These ancient people believed mistletoe could cure diseases, make
animals and humans more fertile, provide protection from witches,
and bring good luck. In fact, mistletoe was so sacred to the
Druids that if two enemies met beneath a tree on which it was
growing, they would lay down their weapons, exchange greetings,
and observe a truce until the following day!
When the Druids found mistletoe growing on an oak tree, they used
a golden knife to remove it, taking care that the sacred plant did
not touch the ground to protect its special powers. They then
sacrificed a white ox to consecrate the event.
Mistletoe was not allowed in Christian places of worship for many
years because of its widespread acceptance in pagan ceremonies.
But it is not clear just how it became part of the Christmas
Mistletoe is the common name for any one of a hundred species of
plants from as far away and diverse climates as Australia, South
Africa, and Europe. Our traditional American mistletoe (Phoradenron
leucarpum) is very similar to the European species, (Viscum
album), only with shorter and broader leaves, and more
berries (groups of ten or more compared to clusters of two to six
berries in the European species). These species are in the
Santalaceae family, one of three mistletoe families, formerly all
under the name Viscaceae.
The common name is said to come from the Anglo-Saxon “Misteltan”,
“tan” meaning twig and “mistl” meaning different. This refers to
the fact the plant is different from the twigs it grows on.
Another version attributes the name to the word “mistel” for dung,
referring to the bird droppings of seeds which spread the plant.
The Latin name of the genus means “sticky”, and refers to the
viscous or sticky juice of the berries.
This slow-growing plant forms a greenish-yellow evergreen shrub
that grows two to three feet long, hanging from tree branches. The
male and female flowers of the mistletoe are borne on compact
spikes on separate plants. The tiny, yellow flowers that appear in
late fall soon give rise to the familiar white berries. These
attract many birds which, if plants are in junipers, also eat the
juniper berries. This results in denser stands supporting more
Mistletoe will parasitize many hosts, among them apple trees,
poplars, lindens, willows, and, more rarely, oaks. Structures
called “haustoria” attach it to trees, through which it extracts
water and nutrition from them. A botanical anomaly, it is the
only complete plant considered a true parasite for it often kills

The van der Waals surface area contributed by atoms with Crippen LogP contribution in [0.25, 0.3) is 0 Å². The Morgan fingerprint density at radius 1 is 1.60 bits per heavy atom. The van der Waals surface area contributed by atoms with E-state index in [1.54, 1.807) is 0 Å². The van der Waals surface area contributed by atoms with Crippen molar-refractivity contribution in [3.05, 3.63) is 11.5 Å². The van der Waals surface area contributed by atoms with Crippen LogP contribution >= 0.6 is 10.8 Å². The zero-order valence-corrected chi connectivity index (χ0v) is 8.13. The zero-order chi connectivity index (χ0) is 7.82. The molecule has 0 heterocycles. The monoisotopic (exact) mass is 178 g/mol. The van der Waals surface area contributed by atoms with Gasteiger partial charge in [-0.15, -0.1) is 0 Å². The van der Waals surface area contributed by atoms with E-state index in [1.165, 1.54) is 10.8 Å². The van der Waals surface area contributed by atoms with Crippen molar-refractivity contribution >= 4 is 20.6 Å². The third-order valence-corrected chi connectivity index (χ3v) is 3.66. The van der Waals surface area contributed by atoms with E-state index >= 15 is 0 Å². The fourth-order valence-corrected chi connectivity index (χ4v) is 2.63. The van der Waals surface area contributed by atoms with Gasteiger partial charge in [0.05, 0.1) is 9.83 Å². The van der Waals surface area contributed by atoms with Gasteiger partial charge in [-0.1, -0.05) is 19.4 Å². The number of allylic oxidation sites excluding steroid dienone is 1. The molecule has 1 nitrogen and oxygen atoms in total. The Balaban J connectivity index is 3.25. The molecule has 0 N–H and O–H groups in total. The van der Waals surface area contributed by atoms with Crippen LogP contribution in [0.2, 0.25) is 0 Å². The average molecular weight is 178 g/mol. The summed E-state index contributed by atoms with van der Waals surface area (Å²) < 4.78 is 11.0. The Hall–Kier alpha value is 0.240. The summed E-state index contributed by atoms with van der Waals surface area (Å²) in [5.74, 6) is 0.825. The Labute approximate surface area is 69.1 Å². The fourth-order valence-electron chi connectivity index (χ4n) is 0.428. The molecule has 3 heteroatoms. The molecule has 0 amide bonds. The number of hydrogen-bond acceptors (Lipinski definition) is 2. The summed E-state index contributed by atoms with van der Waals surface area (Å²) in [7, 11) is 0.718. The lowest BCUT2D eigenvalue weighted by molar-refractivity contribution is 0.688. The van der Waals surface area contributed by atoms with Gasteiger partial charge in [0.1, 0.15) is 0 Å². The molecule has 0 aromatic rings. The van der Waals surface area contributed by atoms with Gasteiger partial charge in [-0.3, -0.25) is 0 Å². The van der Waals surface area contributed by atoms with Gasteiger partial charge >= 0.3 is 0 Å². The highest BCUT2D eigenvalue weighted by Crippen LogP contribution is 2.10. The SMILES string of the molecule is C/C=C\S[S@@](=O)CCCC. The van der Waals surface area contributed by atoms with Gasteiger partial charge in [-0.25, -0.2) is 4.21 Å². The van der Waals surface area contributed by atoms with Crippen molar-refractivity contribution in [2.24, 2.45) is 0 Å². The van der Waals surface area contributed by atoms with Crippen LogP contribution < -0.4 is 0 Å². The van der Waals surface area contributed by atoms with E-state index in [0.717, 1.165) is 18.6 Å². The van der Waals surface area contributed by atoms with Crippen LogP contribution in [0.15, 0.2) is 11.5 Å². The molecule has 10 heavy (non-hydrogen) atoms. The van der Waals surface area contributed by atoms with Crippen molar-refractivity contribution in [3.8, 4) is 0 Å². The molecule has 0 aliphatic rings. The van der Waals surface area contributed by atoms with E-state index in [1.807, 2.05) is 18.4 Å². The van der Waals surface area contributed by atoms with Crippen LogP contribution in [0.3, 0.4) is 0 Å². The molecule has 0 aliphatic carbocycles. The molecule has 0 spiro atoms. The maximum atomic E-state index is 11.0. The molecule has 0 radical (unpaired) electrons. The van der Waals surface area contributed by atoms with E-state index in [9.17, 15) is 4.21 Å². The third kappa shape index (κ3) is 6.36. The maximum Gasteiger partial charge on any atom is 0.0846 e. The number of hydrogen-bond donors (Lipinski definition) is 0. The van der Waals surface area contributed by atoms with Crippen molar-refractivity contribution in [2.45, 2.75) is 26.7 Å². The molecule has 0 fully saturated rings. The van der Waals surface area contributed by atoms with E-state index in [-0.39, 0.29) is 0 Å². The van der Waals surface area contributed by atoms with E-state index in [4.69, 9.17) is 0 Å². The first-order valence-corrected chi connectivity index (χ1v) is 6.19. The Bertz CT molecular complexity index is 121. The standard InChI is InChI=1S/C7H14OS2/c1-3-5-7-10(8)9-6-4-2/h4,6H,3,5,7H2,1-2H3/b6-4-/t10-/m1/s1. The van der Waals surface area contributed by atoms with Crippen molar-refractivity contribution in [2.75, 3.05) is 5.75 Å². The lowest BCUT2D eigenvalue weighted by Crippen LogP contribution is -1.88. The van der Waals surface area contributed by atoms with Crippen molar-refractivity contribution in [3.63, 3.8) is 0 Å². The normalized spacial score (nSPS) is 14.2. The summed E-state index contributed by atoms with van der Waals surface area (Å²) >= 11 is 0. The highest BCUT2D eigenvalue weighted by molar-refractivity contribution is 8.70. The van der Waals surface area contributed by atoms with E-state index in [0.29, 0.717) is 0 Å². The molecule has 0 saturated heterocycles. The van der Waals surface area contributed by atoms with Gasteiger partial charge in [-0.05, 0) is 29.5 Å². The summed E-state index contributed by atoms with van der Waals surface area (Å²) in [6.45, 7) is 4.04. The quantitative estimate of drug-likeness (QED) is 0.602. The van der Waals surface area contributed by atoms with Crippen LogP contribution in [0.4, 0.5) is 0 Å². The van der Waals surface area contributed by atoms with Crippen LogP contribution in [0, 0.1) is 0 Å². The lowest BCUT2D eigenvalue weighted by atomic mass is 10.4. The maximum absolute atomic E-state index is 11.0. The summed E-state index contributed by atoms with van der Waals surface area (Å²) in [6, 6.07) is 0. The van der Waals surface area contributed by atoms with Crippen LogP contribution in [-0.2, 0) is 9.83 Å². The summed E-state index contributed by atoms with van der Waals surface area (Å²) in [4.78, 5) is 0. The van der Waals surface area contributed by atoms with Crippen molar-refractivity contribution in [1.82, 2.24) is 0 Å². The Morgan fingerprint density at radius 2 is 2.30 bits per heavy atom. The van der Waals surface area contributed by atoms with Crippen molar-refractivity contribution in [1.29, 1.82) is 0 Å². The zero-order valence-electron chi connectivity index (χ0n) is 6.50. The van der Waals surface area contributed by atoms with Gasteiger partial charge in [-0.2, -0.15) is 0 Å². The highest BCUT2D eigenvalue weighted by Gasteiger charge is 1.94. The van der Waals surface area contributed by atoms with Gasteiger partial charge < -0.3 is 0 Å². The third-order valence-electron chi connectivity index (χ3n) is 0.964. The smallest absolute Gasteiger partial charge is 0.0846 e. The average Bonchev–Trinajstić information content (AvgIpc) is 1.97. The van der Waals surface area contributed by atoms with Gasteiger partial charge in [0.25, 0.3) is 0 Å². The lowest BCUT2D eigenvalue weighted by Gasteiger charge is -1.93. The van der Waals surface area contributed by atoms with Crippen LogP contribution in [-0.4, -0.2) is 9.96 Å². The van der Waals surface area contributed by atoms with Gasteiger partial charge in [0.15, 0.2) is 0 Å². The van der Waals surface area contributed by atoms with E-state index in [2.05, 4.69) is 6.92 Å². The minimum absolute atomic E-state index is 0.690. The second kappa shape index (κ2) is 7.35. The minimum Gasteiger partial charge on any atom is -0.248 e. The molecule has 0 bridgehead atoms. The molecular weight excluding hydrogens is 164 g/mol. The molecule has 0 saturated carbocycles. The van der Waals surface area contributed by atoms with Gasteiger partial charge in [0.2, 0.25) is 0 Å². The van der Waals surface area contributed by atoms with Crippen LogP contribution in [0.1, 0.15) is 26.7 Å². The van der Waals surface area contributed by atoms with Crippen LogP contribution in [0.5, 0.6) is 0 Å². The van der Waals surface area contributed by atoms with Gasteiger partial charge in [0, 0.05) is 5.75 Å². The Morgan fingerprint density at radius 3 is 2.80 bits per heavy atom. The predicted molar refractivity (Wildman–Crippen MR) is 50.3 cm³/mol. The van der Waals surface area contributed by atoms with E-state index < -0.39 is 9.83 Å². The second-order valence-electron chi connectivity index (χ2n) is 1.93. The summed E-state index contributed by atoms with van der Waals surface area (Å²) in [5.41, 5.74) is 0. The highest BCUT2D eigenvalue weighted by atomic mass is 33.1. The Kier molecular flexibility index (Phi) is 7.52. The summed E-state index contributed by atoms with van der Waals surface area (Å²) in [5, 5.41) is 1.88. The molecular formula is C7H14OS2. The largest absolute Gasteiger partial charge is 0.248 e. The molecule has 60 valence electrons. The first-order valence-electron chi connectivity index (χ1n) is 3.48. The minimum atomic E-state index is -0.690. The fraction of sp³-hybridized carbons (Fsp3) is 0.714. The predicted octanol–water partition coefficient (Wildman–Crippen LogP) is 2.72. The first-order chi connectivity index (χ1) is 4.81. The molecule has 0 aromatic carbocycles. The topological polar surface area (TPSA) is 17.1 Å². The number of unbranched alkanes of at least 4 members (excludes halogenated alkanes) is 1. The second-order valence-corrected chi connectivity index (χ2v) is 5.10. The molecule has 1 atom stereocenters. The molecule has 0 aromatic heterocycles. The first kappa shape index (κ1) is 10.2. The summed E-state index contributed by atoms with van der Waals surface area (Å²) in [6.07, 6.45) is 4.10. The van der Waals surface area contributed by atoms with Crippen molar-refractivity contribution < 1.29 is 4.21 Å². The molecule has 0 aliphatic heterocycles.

the hardwood tree it infests. There is even a legend regarding
In Brittany, it is called “herbe de la croix”, or herb of the
cross. According to the legend, the wood of this plant was used
for the Christ Cross, afterwards being reduced to a parasite. In
the fourteenth century it was called “lignum crucis,” or wood of
Most American mistletoe is commercially harvested in Texas,
Oklahoma, and New Mexico. It grows in the wild in the southern
states, as far north as West Virginia. The custom of hanging up mistletoe may stem from the Druid
tradition of laying down arms and exchanging greetings under
mistletoe. Priests would send around youth bearing branches of
mistletoe in celebration of the new year. Druids would dance
around oaks they found bearing mistletoe. This custom even is
mentioned in the writings of Ovid.
So where did kissing under the mistletoe begin? One legend
attributes this practice to the English who, after every kiss,
plucked a berry from the bunch and discarded it. When the berries
were gone, tradition called for the kissing to stop. Needless to
say, plentiful bunches were eagerly sought for the holidays.
Another legend comes from Scandinavia, and is alluded to by
Shakespeare. In this legend Balder, the god of Peace, was killed
by an arrow made of mistletoe. His life was restored at the
request of other gods and goddesses, with the mistletoe being
given to the goddess of love to prevent such from happening
again. She said that everyone who passed under it should receive
a kiss to show this plant was a symbol of love, and not of hate.
Before getting carried away with this symbol of love, be aware
that the European mistletoe has been used medicinally for many
centuries, and still is. It has been used as a general cure for
most ailments, particularly in Korean and Chinese medicine. In
Europe, preparations from it are used for treating cancer while in
the U.S. this use has not been approved. Studies suggest that
this plant may be beneficial for treating HIV, hypertension, and
diabetes. Research and authorities often disagree on its
benefits, and interactions with other products, so it is advised
to consult your pharmacist or doctor before using this plant for
other than decoration.
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